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Her logic is rooted in the disheartening facts that are evident to anyone willing to take a hard look: in the years since Brown , segregation in our public school system, and concomitant disparities in educational opportunities, have not only persisted but have also grown. Grutter , U. This date was calculated to place Grutter at the expected halfway mark between Bakke and the elimination of consideration of race in its entirety.
Instead, Justice Ginsburg stressed that measures implemented to bring about an integrated society must necessarily be left in place until equal treatment and opportunity are achieved in fact. This much, though, seems clear: It is very unlikely that the Court would have twice chosen to hear a case Fisher where the defendant is a state university system with an admissions policy that, because of extreme resegregation at the secondary school level, primarily relies on a neutral criterion finishing at the top of your high school class to achieve diversity.
And while the search for narrowly tailored means and race-neutral alternatives could be expected to be among the issues at stake in a given litigation, those concerns would not have come to define the entire legal playing field in case after case after case. Schuette v. The Supreme Court is at its best when it articulates and explains the fundamental values of the nation as embedded in the Constitution, and the Bill of Rights in particular.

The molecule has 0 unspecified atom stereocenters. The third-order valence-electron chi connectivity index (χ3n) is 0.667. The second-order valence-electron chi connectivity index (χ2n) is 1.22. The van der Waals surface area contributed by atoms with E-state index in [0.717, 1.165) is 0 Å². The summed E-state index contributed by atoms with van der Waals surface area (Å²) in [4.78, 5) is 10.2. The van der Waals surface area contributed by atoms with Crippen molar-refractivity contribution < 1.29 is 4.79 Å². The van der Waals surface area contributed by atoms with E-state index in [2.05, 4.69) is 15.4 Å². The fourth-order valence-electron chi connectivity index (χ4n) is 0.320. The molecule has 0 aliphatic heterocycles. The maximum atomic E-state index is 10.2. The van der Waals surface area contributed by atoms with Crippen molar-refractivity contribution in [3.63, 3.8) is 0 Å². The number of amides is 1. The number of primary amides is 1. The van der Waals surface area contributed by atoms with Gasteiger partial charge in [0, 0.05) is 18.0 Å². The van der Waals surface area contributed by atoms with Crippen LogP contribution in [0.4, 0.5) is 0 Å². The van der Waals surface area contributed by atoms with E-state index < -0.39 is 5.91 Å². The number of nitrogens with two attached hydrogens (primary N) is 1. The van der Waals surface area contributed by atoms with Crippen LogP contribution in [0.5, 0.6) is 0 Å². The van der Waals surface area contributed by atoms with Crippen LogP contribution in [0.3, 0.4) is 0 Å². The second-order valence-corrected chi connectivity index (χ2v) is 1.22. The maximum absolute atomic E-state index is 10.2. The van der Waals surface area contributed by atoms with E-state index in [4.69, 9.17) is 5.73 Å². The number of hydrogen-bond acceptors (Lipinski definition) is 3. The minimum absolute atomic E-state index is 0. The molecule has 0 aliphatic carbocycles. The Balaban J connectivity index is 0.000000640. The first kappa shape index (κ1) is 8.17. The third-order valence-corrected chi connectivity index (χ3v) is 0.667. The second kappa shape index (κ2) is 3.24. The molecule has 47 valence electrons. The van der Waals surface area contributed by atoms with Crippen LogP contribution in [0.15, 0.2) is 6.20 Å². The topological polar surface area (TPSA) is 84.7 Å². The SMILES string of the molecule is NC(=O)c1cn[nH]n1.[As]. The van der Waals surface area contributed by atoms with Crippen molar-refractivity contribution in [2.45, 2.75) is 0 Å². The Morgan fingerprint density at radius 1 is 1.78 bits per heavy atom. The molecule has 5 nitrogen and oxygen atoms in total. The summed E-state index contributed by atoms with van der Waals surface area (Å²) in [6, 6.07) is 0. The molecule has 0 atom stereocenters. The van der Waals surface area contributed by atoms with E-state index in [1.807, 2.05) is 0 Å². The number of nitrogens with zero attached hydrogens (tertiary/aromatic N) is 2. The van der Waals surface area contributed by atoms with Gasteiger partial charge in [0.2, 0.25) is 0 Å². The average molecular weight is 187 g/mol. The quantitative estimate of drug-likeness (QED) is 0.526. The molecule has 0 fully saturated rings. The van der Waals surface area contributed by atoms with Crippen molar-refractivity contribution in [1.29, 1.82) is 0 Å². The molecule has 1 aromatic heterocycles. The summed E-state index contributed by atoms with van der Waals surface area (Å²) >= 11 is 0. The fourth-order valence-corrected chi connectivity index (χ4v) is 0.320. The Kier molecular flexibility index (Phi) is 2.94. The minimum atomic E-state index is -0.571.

The path suggested by Justices Ginsburg and Sotomayor reaches for this aspirational role in a way that controlling case law on affirmative action does not. Great decisions, such as Brown , elevate a specific controversy into a framework that explains the larger ideals we hold dear as a country. The significance of the Court raising its sights to focus on larger societal interests and enduring values is nowhere more evident than in the evolution of the First Amendment over the course of the last century.
What Once Was
Constricted holdings in Abrams v. To reject Justices Sotomayor and Ginsburg is to contribute to the forces of forgetfulness and amnesia — including disregard for the very real successes achieved through affirmative action thus far — which taken together already function to shield us from the underlying reality of segregation and discrimination that continue to exist. And therein lies what may be the decisive shortcoming of an approach that understands the value of racial diversity only in terms of its educational benefits, without acknowledging the persistent reality of race in America.